The jury looks forward confidently to the results, and moreover has high expectations for the presentation.
The jury found the proposal by Xiaoxiao Xu (b. 1984) to be the most unexpected. It is a personal story, but the work transcends the merely individual. Moreover, Xu brings a new visual language to the subject. The work from which she is starting is strong, and the project proposal adds up, intrigues and promises a good result. The jury finds Xu's work very convincing, especially for someone who has not been active for all that long. It is fresh, appears to be unified, and Xu is not afraid to take the following steps. This project has the added value of giving “a picture of the basics of the Chinese in the Netherlands – a glimpse into their closed closets, a look into their personal history, and a look into their hearts and their most cherished wishes,” as Xu herself put it.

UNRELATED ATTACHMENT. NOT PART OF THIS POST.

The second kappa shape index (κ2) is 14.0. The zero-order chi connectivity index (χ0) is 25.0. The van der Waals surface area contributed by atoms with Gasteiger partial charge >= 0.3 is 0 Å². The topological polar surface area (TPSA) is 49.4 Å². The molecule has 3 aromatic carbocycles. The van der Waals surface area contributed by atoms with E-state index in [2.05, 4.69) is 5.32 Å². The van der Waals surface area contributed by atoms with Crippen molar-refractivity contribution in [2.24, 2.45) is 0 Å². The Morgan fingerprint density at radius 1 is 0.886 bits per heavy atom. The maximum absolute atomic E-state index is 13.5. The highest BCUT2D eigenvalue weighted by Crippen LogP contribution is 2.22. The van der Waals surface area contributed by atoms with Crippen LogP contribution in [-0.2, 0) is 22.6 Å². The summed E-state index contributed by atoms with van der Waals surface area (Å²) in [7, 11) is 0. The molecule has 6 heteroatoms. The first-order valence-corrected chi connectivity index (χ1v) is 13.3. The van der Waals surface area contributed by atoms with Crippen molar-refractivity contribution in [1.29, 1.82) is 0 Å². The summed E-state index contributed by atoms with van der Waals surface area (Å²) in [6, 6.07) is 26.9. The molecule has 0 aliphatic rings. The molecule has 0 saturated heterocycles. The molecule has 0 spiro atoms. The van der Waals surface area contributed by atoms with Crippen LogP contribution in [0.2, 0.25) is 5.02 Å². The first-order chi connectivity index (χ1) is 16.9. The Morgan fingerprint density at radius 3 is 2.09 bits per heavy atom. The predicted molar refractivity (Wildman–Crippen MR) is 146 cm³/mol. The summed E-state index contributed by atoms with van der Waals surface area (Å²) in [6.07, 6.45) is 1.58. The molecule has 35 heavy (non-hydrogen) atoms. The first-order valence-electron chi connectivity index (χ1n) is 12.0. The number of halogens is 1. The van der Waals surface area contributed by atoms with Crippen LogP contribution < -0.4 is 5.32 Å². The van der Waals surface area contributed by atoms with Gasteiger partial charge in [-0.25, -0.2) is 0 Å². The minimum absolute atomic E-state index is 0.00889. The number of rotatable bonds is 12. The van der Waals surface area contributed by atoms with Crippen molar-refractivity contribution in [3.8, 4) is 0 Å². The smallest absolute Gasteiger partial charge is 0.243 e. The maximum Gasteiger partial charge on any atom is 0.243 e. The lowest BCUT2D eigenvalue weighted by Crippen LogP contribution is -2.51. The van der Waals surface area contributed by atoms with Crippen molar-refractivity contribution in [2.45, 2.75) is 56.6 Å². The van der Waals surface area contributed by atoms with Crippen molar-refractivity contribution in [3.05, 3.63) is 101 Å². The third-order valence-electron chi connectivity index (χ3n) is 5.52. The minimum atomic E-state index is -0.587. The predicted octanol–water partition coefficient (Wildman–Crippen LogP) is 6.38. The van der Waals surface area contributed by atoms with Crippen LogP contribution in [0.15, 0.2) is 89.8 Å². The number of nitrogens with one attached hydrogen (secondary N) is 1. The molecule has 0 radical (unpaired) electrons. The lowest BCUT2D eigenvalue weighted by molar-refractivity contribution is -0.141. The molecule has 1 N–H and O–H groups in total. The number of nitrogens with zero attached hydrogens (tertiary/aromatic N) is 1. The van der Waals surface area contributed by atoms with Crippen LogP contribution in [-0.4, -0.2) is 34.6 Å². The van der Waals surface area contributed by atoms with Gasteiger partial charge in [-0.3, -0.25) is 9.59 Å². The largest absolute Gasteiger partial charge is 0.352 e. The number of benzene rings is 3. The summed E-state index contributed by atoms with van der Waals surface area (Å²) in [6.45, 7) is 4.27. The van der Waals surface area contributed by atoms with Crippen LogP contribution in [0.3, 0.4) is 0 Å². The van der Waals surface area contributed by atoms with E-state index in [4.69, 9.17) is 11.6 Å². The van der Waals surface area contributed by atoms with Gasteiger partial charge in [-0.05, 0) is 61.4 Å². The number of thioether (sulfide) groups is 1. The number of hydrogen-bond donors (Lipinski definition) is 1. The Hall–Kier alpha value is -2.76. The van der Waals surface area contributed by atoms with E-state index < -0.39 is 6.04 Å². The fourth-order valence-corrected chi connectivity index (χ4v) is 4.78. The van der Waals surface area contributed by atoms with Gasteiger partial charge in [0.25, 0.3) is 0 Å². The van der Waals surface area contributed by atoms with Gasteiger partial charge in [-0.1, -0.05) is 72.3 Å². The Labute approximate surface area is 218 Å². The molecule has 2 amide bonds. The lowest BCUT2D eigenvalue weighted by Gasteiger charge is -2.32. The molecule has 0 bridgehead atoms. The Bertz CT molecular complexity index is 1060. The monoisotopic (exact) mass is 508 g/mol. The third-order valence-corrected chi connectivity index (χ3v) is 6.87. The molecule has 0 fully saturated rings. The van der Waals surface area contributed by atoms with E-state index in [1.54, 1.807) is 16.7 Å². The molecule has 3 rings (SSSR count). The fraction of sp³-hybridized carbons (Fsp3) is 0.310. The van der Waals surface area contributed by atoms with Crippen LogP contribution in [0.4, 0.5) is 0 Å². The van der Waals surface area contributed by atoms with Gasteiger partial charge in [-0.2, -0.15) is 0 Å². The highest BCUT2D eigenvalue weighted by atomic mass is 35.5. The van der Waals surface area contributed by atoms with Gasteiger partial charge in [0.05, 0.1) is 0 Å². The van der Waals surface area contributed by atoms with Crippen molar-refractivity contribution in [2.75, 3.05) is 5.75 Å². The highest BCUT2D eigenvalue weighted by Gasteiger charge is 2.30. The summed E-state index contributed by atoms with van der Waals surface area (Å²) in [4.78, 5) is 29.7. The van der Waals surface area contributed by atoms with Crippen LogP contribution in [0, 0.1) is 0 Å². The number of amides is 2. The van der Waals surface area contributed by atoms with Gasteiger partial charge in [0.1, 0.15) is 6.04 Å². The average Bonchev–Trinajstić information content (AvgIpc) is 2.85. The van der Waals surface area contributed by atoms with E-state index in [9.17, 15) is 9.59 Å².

It is with great enthusiasm that the jury awards the commission to Xiaoxiao Xu.